Annalyse  Moskeland

Annalyse Moskeland

PhD candidate in Environmental Policy and Development

Department of Geography and Environment

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Key Expertise
Conservation Science, Qualitative Data Collection, Science Outreach

About me

Annalyse is pursuing a PhD in Environmental Policy and Development at LSE, which she began in January 2022.  Her research focuses on the rapidly evolving urban trade in wild meat (bushmeat), with a particular focus on drivers of consumption, shifting consumption behaviours, and perceptions of health risks amongst city-based consumers.  Her work was conceptualized in response to a widespread call to ban the wild meat trade following the outbreak of Covid-19.

Prior to arriving at LSE, Annalyse received a B.S. in Biology from Cornell University and a M.S. in Conservation Science from Imperial College London. Professionally, she has worked as a research assistant at the University of Oxford’s Interdisciplinary Centre for Conservation Science (ICCS) and for the International Institute for Environment and Development (IIED).  She has also worked in various science outreach positions at Cornell University’s Laboratory of Ornithology.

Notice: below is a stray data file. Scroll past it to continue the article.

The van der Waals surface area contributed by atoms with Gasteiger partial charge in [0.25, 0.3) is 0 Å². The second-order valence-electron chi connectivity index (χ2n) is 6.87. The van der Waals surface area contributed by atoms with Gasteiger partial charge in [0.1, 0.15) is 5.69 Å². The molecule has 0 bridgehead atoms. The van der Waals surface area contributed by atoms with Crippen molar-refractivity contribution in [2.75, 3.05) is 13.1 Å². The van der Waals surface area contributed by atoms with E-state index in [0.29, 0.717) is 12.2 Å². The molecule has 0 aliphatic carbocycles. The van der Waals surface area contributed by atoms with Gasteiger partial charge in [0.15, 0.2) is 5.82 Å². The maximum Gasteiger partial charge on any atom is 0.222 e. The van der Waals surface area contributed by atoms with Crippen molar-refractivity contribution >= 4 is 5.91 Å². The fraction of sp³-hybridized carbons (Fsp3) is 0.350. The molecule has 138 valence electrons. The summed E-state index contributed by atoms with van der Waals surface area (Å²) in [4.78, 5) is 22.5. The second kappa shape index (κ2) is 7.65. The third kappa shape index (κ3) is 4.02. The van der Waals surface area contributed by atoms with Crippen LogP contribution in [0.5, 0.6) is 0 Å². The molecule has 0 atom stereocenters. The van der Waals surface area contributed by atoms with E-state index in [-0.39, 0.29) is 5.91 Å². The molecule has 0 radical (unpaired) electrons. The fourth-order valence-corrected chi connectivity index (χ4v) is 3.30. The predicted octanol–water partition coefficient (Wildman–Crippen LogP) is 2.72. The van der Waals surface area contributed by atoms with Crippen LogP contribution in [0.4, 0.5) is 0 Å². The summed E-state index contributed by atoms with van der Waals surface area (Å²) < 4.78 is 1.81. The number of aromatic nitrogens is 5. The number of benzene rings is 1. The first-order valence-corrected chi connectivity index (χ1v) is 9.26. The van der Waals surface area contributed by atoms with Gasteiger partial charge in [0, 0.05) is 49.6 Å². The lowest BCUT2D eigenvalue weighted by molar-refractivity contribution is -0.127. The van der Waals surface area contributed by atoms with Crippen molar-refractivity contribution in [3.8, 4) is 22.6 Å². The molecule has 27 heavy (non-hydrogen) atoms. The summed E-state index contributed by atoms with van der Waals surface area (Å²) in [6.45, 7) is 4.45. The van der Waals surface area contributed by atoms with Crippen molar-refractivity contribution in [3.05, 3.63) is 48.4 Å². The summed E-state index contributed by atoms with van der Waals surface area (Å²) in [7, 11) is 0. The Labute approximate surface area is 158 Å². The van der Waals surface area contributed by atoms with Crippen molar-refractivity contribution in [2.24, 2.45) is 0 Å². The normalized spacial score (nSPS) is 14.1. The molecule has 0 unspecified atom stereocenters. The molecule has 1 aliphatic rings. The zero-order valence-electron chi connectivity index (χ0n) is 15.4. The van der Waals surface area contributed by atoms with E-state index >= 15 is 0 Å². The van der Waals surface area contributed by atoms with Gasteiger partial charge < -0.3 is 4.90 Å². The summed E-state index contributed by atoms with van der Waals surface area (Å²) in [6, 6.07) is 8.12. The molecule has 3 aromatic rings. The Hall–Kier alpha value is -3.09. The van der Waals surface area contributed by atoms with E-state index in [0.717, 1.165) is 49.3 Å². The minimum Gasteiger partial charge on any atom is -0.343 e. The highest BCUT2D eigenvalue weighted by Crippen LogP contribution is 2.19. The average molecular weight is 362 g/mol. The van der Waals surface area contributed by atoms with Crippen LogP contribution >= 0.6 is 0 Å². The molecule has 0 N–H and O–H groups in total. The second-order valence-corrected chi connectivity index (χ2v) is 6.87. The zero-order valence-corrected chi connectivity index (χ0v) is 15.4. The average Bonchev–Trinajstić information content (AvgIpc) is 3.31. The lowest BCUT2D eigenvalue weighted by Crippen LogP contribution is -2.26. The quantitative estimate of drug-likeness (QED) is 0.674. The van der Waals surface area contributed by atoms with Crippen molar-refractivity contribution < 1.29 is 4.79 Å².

Research interests
- Conservation Science
- Qualitative Research Methods
- Monitoring and Evaluation
- Biodiversity and Zoonotic Diseases
- Environmental Research Outreach and Education

Provisional thesis title: Urbanization of the Wild Meat Trade: Implications for Consumption, Biodiversity Loss, and Disease Spread in Ghana

Skills: NVivo, R, Adobe Suite

Prof. Elizabeth Robinson
Prof. Giles Atkinson 

View Annalyse's CV


  • Veríssimo D., T. Pienkowski, M. Arias, L. Cugnière, H. Doughty, M. Hazenbosch, E. de Lange, A. Moskeland, M. Grace. 2020. “Ethical publishing in biodiversity conservation science.” Conservation and Society. 18: 220-225.
  • Beauchamp E., A. Moskeland, E J Milner-Gulland, M. Hirons, B. Ruli, A. Byg, A. J Dougill, E. Jew, A. Keane, Y. Malhi, I. McNicol, A. More, S. Whitfield, and R J Morris. 2019. “The role of quantitative cross-case analysis in understanding tropical smallholder farmers’ adaptive capacity to climate shocks.” Environmental Research Letters 14:125013.
  • Ligon R. A., C. D. Diaz, J. L. Morano, J. Troscianko, M. Stevens, A. Moskeland, T. G. Laman, and E. Scholes III. 2018. “Evolution of correlated complexity in the radically different courtship signals of birds-of-paradise.” PLoS Biology 16(11): e2006962.

Expertise Details

Conference Planning